Soak the string in water and use a knitting needle to stick it into the bottom of the plant.

Measure how far into the container the pot goes. Fill the container with water below this point.

Make sure the string is in the water, as you insert the pot.
Here you can see, how the edge of the flower pot keeps it from falling into the container. The pot needs to be above the water or the roots of the plant will rot.

Check often to see if there is still water in the container. If you use a glass vase or a tall caffè latte glass as container you can easily keep an eye on the water level.

Friday, January 27, 2012

Woven Bird Baskets

I made this owl as a woven basket. It is my own design and it is not as complicated to weave as it looks. I glued the top parts of the red and purple paper together.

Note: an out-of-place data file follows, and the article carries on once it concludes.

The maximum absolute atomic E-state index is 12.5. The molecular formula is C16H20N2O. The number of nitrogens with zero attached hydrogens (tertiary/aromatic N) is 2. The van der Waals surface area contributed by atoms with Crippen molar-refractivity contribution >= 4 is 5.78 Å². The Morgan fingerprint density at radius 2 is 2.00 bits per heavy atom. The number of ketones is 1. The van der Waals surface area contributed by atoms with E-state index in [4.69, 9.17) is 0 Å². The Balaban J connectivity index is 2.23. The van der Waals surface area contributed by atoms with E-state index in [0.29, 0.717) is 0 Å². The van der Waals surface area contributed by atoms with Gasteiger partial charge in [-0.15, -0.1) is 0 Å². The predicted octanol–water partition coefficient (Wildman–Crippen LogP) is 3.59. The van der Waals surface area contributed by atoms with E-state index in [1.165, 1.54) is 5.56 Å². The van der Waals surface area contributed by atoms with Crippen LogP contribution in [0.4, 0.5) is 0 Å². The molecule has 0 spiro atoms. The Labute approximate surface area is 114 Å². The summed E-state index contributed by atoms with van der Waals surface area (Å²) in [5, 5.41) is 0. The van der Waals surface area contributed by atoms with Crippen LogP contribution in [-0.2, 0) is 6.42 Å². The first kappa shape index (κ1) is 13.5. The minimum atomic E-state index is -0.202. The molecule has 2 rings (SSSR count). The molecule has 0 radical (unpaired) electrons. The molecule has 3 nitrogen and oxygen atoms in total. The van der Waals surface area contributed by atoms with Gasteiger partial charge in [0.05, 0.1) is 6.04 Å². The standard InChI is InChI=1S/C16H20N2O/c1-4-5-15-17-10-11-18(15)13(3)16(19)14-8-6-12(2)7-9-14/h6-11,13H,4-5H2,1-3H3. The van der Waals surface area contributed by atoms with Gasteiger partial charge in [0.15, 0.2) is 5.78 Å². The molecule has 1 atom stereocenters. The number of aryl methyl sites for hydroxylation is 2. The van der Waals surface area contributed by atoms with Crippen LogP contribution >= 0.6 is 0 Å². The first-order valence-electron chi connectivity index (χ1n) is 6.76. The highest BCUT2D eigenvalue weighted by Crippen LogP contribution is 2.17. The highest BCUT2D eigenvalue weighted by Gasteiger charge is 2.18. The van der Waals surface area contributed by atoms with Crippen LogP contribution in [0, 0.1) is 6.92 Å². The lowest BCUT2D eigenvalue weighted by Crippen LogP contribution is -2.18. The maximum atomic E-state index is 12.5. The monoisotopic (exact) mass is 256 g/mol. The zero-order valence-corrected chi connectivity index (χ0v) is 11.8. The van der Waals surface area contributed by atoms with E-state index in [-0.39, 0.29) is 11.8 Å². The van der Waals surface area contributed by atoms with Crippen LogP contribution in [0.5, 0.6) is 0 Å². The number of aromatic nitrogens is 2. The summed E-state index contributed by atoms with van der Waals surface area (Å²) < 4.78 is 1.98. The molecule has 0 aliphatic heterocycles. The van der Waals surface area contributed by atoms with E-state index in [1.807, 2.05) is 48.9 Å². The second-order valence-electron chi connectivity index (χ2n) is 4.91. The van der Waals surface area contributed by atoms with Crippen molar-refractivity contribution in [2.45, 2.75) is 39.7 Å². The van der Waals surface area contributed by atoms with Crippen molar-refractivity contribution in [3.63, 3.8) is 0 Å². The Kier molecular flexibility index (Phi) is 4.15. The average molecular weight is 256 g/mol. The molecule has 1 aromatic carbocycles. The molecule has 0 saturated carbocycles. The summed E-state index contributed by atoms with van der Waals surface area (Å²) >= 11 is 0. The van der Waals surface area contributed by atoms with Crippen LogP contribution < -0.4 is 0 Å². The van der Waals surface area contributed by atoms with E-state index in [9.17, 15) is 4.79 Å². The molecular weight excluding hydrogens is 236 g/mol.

I think it turned out quite nice.

I had the idea from these birds, which I saw while window shopping this Christmas.

I am going to try to make some other bird designs later.

Easy Pine Cone Bird Feeder

Today I made pine cone feeders for the birds.
Here is how it's done:

You will need some bird seed - or grain, seeds and muesli from the cupboard (which is what I used), a pine cone, some string and peanut butter

Mash up the seeds and peanut butter.
Apply to the pine cone (from the bottom up). Hang in a tree and wait for the birds to come. Easy!

Beware Of Dog Sign

We have a small West Highland Terrier, which is often running loose in the garden. The gate is a large black door, and people who come visit have no chance of knowing, if the dog is behind it.

To make sure they will take ekstra care to close the gate behind them and not let the dog out, I cut this sign in fun foam and nailed it to the door.

Feel free to print and use: